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Navy Searches for Answers in Fatal Base Shooting

Officials are searching for what motivated a civilian to approach a docked destroyer, struggle with security personnel, disarm a sailor, then shoot and kill a military policeman coming to help.
Image: Tourists watch the USS Mahan, an Arleigh Burke class destroyer, as it heads out to the Atlantic Ocean through the Chesapeake Bay-Bridge Tunnel complex near Virginia Beach in this file photo
Tourists watch the USS Mahan, an Arleigh Burke class destroyer, as it heads out to the Atlantic Ocean through the Chesapeake Bay-Bridge Tunnel complex near Virginia Beach, Virginia in this file photo from September 16, 2003. A civilian shot dead a sailor aboard the USS Mahan at a U.S. Navy base in Norfolk, Virginia, late on March 24, 2014 before being killed by base security forces, naval officials said. CHIP EAST / Reuters
/ Source: Associated Press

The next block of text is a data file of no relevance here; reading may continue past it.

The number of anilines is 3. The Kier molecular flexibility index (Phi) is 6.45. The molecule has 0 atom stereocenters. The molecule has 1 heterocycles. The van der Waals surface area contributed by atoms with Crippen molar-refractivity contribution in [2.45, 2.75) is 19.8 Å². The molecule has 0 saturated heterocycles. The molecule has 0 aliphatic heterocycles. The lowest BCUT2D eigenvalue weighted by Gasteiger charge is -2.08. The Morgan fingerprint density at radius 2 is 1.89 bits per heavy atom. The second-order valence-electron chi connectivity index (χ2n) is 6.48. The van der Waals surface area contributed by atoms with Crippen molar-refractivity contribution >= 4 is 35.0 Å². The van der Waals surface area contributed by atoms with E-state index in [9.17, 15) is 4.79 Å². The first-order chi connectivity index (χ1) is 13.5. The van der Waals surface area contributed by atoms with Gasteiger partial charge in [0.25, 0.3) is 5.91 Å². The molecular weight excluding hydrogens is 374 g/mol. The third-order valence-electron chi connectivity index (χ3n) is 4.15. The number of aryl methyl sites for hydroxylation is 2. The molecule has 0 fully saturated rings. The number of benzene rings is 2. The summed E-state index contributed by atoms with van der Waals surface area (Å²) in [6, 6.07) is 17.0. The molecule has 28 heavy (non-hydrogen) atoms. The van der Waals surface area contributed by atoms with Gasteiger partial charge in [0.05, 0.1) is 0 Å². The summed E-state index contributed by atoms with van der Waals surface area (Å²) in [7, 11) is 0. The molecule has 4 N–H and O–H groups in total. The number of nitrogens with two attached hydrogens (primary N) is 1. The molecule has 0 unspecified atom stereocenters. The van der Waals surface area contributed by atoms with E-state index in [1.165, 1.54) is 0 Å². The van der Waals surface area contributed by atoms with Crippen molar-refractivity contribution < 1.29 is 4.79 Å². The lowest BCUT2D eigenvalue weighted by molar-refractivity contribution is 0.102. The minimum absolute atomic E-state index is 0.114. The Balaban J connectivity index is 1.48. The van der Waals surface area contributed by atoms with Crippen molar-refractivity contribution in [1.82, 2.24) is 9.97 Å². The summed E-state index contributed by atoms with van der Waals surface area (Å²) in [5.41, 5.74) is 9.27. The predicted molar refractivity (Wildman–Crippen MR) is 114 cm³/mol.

Navy officials are still trying to determine what motivated a civilian to approach a docked destroyer, struggle with security personnel, disarm a sailor, then shoot and kill a military policeman coming to help.

The civilian was shot and killed by Navy security forces shortly after the encounter late Monday night aboard the USS Mahan at Naval Station Norfolk, the world's largest naval base.

The unidentified civilian was authorized to be on base, officials said, but it wasn't immediately clear for what reason or why he would want to approach the guided-missile destroyer, which shares a pier with a hospital ship, the USNS Comfort.

The Navy said the civilian was coming toward the ship's quarterdeck when he got into a struggle with the Petty Officer of the Watch, whom he disarmed. The slain sailor, a 24-year-old military policeman named Mark Mayo, came to aid the petty officer.

Capt. Robert Clark, Norfolk station's commanding officer, said that the civilian was found with a TWIC card, a transportation worker's credential issued by Transportation Security Administration to personnel like truck drivers with unescorted access to secure areas. But he said it was unclear what exactly the civilian's job was or when he worked on the base. Base entrances are guarded, and motorists present IDs. Inspections are rare, and Clark noted that the civilian did not have a weapon.

The Naval base locked down after the shooting but resumed operations aside from the Mahan's pier Tuesday.

About 46,000 military members and 21,000 civilian government employees and contractors work on the base and its ships.

— The Associated Press